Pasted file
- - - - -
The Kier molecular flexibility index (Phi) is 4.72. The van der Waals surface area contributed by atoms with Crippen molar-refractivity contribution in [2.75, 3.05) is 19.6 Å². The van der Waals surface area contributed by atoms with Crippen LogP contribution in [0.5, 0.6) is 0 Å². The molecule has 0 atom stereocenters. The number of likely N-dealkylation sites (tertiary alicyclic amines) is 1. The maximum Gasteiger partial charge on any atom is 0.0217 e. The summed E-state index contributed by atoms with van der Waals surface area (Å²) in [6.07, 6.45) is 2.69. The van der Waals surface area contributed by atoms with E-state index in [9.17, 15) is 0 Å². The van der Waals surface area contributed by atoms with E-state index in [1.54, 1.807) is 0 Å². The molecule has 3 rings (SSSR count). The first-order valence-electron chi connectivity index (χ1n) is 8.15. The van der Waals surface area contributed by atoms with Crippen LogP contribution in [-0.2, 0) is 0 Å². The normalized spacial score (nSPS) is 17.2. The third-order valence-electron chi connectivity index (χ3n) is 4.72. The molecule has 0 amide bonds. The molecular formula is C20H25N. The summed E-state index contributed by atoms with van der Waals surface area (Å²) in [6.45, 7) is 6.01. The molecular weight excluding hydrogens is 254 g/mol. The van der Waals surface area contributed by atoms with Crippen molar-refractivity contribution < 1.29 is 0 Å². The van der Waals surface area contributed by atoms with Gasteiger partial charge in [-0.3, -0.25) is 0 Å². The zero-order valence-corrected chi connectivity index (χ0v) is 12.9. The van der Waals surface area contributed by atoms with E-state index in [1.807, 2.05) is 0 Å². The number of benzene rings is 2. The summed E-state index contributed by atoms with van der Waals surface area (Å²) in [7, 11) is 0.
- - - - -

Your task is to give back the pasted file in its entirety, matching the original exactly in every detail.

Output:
The Kier molecular flexibility index (Phi) is 4.72. The van der Waals surface area contributed by atoms with Crippen molar-refractivity contribution in [2.75, 3.05) is 19.6 Å². The van der Waals surface area contributed by atoms with Crippen LogP contribution in [0.5, 0.6) is 0 Å². The molecule has 0 atom stereocenters. The number of likely N-dealkylation sites (tertiary alicyclic amines) is 1. The maximum Gasteiger partial charge on any atom is 0.0217 e. The summed E-state index contributed by atoms with van der Waals surface area (Å²) in [6.07, 6.45) is 2.69. The van der Waals surface area contributed by atoms with E-state index in [9.17, 15) is 0 Å². The van der Waals surface area contributed by atoms with E-state index in [1.54, 1.807) is 0 Å². The molecule has 3 rings (SSSR count). The first-order valence-electron chi connectivity index (χ1n) is 8.15. The van der Waals surface area contributed by atoms with Crippen LogP contribution in [-0.2, 0) is 0 Å². The normalized spacial score (nSPS) is 17.2. The third-order valence-electron chi connectivity index (χ3n) is 4.72. The molecule has 0 amide bonds. The molecular formula is C20H25N. The summed E-state index contributed by atoms with van der Waals surface area (Å²) in [6.45, 7) is 6.01. The molecular weight excluding hydrogens is 254 g/mol. The van der Waals surface area contributed by atoms with Crippen molar-refractivity contribution < 1.29 is 0 Å². The van der Waals surface area contributed by atoms with Gasteiger partial charge in [-0.3, -0.25) is 0 Å². The zero-order valence-corrected chi connectivity index (χ0v) is 12.9. The van der Waals surface area contributed by atoms with E-state index in [1.807, 2.05) is 0 Å². The number of benzene rings is 2. The summed E-state index contributed by atoms with van der Waals surface area (Å²) in [7, 11) is 0.